Women leave school with more qualifications than men, university ditto. And yet throughout their twenties and into their thirties women begin to fall behind in pay and promotion. Every time women bring up subjects like equal pay, maternity leave, paternity leave, discrimination on the grounds of gender there is a barrage of men hurling gender abuse at the woman raising this point. If you want evidence, check out any of the comments sections under just about any equal rights article in the mainstream press. This violent abusive misogeny is mirrored in the men’s media, in the judiciary, in the police force, in the Government. This is not a case of poor little men don’t understand what they are doing, it is a choice they are making and it is called bullying and intimidation. I have never met a bully yet who stops and says ‘Oh please excuse me, I didn’t realise I was upsetting you, taking more than my fair share etc’ when you ask them politely to share and play fair. I would be really grateful to hear your solution to this behaviour, what you actually suggest about defeating this violent, aggressive behaviour because ‘Please let me play too for the same wages and the same bat and ball’ hasn’t worked in the 40 years we’ve been playing this game since Equal Rights legislation was enacted. Bullies don’t back down until a force as big as them stands up to them. That’s where we need to get to – but how?

  10. Jane Da Vall says:

    And that, incidentally, is exactly what Louise Mensch was doing.

  11. Janice Atkinson-Small says:

    Petra W. Your comments about ‘real war raged against women’. These acts are based on religion and should be addressed as such. There is no correlation to the Mensch story and what you describe from the Muslim/Catholic world which is a wholly separate issue.

    There are times in life whether you are a mother, father or grandchild, events will happen that you have to attend to. I have been in that position.

    Other posts – the ‘archaic working practices of the House of Commons’ – this meeting took place during the day, during normal working hours. It had nothing to do with votes that sometimes take place after normal working hours. However, if you go into business, how many bosses clock off at 5pm?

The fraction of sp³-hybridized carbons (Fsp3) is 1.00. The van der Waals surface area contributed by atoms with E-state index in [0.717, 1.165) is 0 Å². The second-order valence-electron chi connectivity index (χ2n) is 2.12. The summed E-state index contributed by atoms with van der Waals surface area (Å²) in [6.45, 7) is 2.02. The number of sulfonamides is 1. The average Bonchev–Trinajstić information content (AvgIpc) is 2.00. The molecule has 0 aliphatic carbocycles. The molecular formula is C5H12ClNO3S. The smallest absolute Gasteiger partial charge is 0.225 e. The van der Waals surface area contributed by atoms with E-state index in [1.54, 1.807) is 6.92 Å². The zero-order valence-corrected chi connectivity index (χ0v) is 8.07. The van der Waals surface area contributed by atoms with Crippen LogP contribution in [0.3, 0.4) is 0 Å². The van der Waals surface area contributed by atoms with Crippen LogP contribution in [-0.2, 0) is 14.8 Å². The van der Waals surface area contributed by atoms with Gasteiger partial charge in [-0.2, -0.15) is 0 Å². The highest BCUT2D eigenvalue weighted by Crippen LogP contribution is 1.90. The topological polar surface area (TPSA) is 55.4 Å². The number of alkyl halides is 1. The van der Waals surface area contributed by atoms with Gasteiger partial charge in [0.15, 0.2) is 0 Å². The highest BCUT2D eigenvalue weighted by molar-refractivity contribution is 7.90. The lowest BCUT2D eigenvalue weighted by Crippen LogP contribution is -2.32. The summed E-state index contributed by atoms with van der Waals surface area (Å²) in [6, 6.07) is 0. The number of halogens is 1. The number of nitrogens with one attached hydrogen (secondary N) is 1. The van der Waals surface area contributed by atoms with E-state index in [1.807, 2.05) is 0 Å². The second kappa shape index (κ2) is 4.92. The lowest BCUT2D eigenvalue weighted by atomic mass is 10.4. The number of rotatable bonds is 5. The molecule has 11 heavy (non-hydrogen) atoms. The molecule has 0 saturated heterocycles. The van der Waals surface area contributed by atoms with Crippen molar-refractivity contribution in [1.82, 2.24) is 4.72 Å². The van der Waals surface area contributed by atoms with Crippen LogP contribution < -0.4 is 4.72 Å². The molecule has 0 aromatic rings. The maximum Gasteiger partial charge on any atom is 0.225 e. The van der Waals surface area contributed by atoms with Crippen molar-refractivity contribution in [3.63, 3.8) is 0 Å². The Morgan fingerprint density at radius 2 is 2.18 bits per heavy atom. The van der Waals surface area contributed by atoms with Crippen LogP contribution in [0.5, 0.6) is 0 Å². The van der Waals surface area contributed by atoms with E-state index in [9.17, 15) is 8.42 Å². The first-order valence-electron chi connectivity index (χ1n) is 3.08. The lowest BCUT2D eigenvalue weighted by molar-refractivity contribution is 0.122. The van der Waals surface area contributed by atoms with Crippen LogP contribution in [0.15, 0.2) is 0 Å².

12. Louise Mench works for and is fully supportive of a government whose ideological thrust is to exploit those without power. At this point in time women are taking the biggest hit as a consequence. She’s not making any sort of statement that we should applaud…she’s rich, has power and her actions illustrate her internal views…that she believes she can do as she likes and get away with it..which includes leaving a publicly convened meeting that is part of the job she was elected to attend on behalf of ALL the people in her constituency…she’s an idiot..not an icon.

    • vicki wharton says:

      Not having heard her reasons for lack of pre arranged child care or why that broke down or maybe she puts her kids first whilst we don’t expect her too in accordance with old values that male parents shouldn’t put their kids first before state responsibility. Maybe this is as much about our expectations as about her actions.

      • Our expectations of what? Putting her kids first before her obligations to society? She is a neo con and doesn’t believe in society..only the individual so she can’t have her cake and eat it….for evidence of where she stands in this matter let’s look at her actions elsewhere which show…she is quite happy to go along with the closure of the Sure Start program, fixing of Housing Benefit levels – cuts to Carers Allowance – rise in fees for higher education etc…all of which push ordinary women off into the margins..and women in work can expect her to fully support the proposed reductions in Employment rights including the removal of the right to paid Maternity leave… I don’t think she warrants any of our consideration….as she is clearly fully supportive of the system which upholds and perpetuates the “old male values” regime…

        • vicki wharton says: